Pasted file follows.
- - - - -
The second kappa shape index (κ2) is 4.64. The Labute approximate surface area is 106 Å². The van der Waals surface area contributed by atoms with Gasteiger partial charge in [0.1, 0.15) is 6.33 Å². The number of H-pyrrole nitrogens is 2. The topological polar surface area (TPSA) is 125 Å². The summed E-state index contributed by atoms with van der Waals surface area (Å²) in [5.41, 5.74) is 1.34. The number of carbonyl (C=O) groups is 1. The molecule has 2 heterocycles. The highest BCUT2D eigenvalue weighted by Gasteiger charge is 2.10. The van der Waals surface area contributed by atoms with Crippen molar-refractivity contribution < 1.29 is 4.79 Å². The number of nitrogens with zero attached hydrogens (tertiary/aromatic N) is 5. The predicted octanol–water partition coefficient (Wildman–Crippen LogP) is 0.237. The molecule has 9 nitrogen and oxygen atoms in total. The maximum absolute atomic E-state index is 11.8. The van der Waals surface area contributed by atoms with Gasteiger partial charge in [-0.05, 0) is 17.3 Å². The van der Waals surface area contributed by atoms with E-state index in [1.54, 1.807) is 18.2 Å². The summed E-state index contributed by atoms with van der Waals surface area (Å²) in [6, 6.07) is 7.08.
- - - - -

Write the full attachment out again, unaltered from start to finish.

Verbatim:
The second kappa shape index (κ2) is 4.64. The Labute approximate surface area is 106 Å². The van der Waals surface area contributed by atoms with Gasteiger partial charge in [0.1, 0.15) is 6.33 Å². The number of H-pyrrole nitrogens is 2. The topological polar surface area (TPSA) is 125 Å². The summed E-state index contributed by atoms with van der Waals surface area (Å²) in [5.41, 5.74) is 1.34. The number of carbonyl (C=O) groups is 1. The molecule has 2 heterocycles. The highest BCUT2D eigenvalue weighted by Gasteiger charge is 2.10. The van der Waals surface area contributed by atoms with Crippen molar-refractivity contribution < 1.29 is 4.79 Å². The number of nitrogens with zero attached hydrogens (tertiary/aromatic N) is 5. The predicted octanol–water partition coefficient (Wildman–Crippen LogP) is 0.237. The molecule has 9 nitrogen and oxygen atoms in total. The maximum absolute atomic E-state index is 11.8. The van der Waals surface area contributed by atoms with Gasteiger partial charge in [-0.05, 0) is 17.3 Å². The van der Waals surface area contributed by atoms with E-state index in [1.54, 1.807) is 18.2 Å². The summed E-state index contributed by atoms with van der Waals surface area (Å²) in [6, 6.07) is 7.08.